[11] See I & II Customary International Humanitarian Law (Jean-Marie Henckaerts & Louise Doswald-Beck eds., 2005).

[12] Nuclear Weapons, supra note 10, para. 82.

[13] See generally Mary Ellen O'Connell, Affirming the Ban on Harsh Interrogation, 66 Ohio St. L. J. 1231 (2005).

[14] Prisoners Convention, supra note 6, art. 17.

[15] Civilians Convention, supra note 6, art. 31.

[16] Universal Declaration on Human Rights, United Nations G.A. Res. 217A(III), 3rd Sess., art. 5, U.N. Doc. A/RES/3/217 (1948).

[17] International Covenant on Civil and Political Rights, Dec. 16, 1966, 999 U.N.T.S. 171 [hereinafter ICCPR].

[18] American Convention on Human Rights, opened for signature Nov. 22, 1969, 1144 U.N.T.S. 123.

[19] European Convention for the Protection of Human Rights and Fundamental Freedoms, opened for signature April 11, 1950, 213 U.N.T.S. 222, available at

[20] U.N. Convention Against Torture and Other Cruel, Inhuman or Degrading Treatment or Punishment,

U.N. GAOR, 39th Sess., Supp. No. 51, at 197, U.N. Doc. A/39/51 (1984).

[21] African (Banjul) Charter on Human and Peoples' Rights of June 27, 1981, OAU Doc. CAB/LEG/67/3 rev. 5, 21 I.L.M. 58 (1982).

[22] See Restatement (Third) of the Foreign Relations Law of the United States, sec. 702 (1987), "Customary International Law of Human Rights, A state violates international law if, as a matter of state policy, it practices, encourages or condones...(d) torture or other cruel, inhuman or degrading treatment or punishment."

[23] Guidelines on Human Rights and the Fight Against Terrorism, cited in Jeremy Waldron, Torture and Positive Law: Jurisprudence for the White House, at 7, n.17, at

[24] ICCPR, supra note 17, Art. 4.

[25] See Frederic Kirgis, Alleged Secret Detention of Terrorist Suspects, 10 ASIL Insight, Feb. 14, 2006, at

[26] See also, Civilians Convention, supra note 6 , Arts. 137-140.

[27] Diane Amman, Addendum to Frederic Kirgis, Alleged Secret Detention of Terrorist Suspects, supra note 25.

[28] ICCPR, supra note 17, art. 4.

[29] Castillo Petruzzi v. Peru, Inter-Am. Ct. H.R. Series C. No. 52 (1999). Paolo Carozza and Douglass Cassel brought this and other cases to my attention. They also provided helpful comments on the question of secret detention, as did Hurst Hannum and John Quigley.

[30] Habeas Corpus in Emergency Situations (Arts. 27(2), 25(1) and 7(6) of the American Convention on Human Rights). Inter-Am. Ct. H.R., Advisory Opinion OC-8/87 (1987); Judicial Guarantees in States of Emergency (Arts. 27(2), 25 and 8 of the American Convention on Human Rights), Inter-Am. Ct. H.R. Advisory Opinion OC-9/87 (1987). Cited in Joan Fitzpatrick, Speaking Law to Power, The War Against Terrorism and Human Rights, 14 Eur. J. Int'l L. 241 (2003).

[31] Brogan and Others v. United Kingdom, 145-B Eur. Ct. H. R. (ser. A)(1988), at para. 62 (1988).

[32] Brannigan and McBride v. United Kingdom, 258 Eur. Ct. H. R. (ser. A)(1993). See also Human Rights Committee, General Comment No. 29: States of Emergency, UN Doc. CCPR/C/21/Rev.1/Add.11 (2001).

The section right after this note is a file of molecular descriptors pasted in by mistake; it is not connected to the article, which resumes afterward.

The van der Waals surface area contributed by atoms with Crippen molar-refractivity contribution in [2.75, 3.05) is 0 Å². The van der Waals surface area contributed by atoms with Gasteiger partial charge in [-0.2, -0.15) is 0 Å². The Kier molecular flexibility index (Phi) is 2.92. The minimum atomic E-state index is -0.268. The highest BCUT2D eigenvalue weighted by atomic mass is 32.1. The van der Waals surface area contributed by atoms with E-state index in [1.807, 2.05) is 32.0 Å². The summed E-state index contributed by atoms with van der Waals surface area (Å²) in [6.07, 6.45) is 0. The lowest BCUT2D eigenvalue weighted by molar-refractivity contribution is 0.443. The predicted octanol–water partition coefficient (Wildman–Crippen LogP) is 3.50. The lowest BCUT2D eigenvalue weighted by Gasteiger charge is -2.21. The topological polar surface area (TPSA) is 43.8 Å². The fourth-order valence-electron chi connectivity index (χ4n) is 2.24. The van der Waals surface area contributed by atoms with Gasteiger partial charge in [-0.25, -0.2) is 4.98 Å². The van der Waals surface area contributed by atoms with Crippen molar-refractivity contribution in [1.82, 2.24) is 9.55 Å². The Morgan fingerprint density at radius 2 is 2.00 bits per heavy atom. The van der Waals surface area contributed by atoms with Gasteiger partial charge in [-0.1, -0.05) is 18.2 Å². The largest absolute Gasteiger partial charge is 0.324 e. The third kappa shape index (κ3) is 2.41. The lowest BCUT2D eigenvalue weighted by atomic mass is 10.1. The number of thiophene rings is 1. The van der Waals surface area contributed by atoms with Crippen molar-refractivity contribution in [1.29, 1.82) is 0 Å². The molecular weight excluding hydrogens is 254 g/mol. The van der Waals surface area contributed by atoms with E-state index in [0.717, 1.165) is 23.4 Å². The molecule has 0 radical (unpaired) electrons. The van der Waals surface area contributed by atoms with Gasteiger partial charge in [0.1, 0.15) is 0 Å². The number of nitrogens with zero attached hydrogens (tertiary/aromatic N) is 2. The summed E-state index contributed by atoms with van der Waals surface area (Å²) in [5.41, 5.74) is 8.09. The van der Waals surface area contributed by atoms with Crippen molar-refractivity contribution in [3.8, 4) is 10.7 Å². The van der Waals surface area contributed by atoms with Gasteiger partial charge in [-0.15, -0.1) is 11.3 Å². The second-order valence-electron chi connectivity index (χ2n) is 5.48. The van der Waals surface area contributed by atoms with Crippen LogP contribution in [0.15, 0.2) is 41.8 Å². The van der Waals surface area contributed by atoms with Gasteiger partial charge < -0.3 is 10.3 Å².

[33] A (FC) and others; (X) FC and another v. Secretary of State for the Home Department (Belmarsh), 2004 UKHL 56. See also Sangeeta Shah, The UK's Anti-Terror Legislation and the House of Lords: The First Skirmish, 5 Hum. Rts. L. Rev. 403 (2005).

[34] UN Doc. CCPR/C/21/Rev.1/Add. 11, para. 2 (2001).

[35] See Kirgis, supra note 25.

[36] Articles on Responsibility of States for International Wrongful Acts, art. 4, adopted by the International Law Commission at its 53rd Sess. (2001); Resolution of the United Nations General Assembly on the Responsibility of States for Internationally Wrongful Acts (Dec. 12, 2001), UN Doc. A/RES/56/83[hereinafter Articles on State Responsibility]. See also James Crawford, The International Law Commission's Articles on State Responsibility: Introduction, Text and Commentaries (2002).

[37] Articles on State Responsibility, supra note 36, art. 5.

[38] Id. at article 8.

[39] Prosecutor v. Tadic, Judgment, No. IT-94-1-A, para. 137 (July 15, 1999), at

[40] Some reserve the term "combatant" for lawful combatants, persons with a right to engage in armed conflict such as members of the regular armed forces of a state.

[41] International Criminal Court Statute, Art. 8, July 17, 1998, UN Doc. A/CONF.183/9, 37 ILM 999-1019 (1998).

For more on the international law governing combatant forces and other violent non-state actor groups, see European Commission for Democracy Through Law (Venice Commission) On the International Legal Obligations of Council of Europe Member States in Respect of Secret Detention Facilities and Inter-State Transport of Persons, Mar. 17, 2006, Op. no. 363/2005, CDL-AD (2006)009, citing Prosecutor v. Tadic (1996) 105 I.L.R. 419, 488 and quoting, The Manual of the Law of Armed Conflict, UK Ministry of Defence, Oxford (OUP) 2004, no. 3.5.1 (at p. 31). See also Mary Ellen O'Connell, Enhancing the Status of Non-State Actors Through a Global War on Terror?, 43 Col. J. Trans. L. 435 (2005), and Christopher Greenwood, War, Terrorism and International Law, 56 Curr. Leg. Probs. 505, 529 (2004).

[42] Allison Marston Danner & Jenny S. Martinez, Guilty Associations: Joint Criminal Enterprise, Command Responsibility, and the Development of International Criminal Law, 93 Cal. L. Rev. 75, 120 (2005).

[43] IT-95-14-A, para. 42, July 29, 2004. Article 7(1) of the ICTY Statute says: "A person who planned, instigated, ordered, committed or otherwise aided and abetted in the planning, preparation or execution of a crime referred to in articles 2 to 5 of the present Statute, shall be individually responsible for the crime."

[44] Applicability of the Obligation to Arbitrate Under Section 21 of the United Nations Headquarters Agreement of 26 June 1947, 1988 I.C.J. 12, 34 (Apr. 26). See also Vienna Convention on the Law of Treaties, opened for signature May 23, 1969, art. 27, 1155 UNTS 331.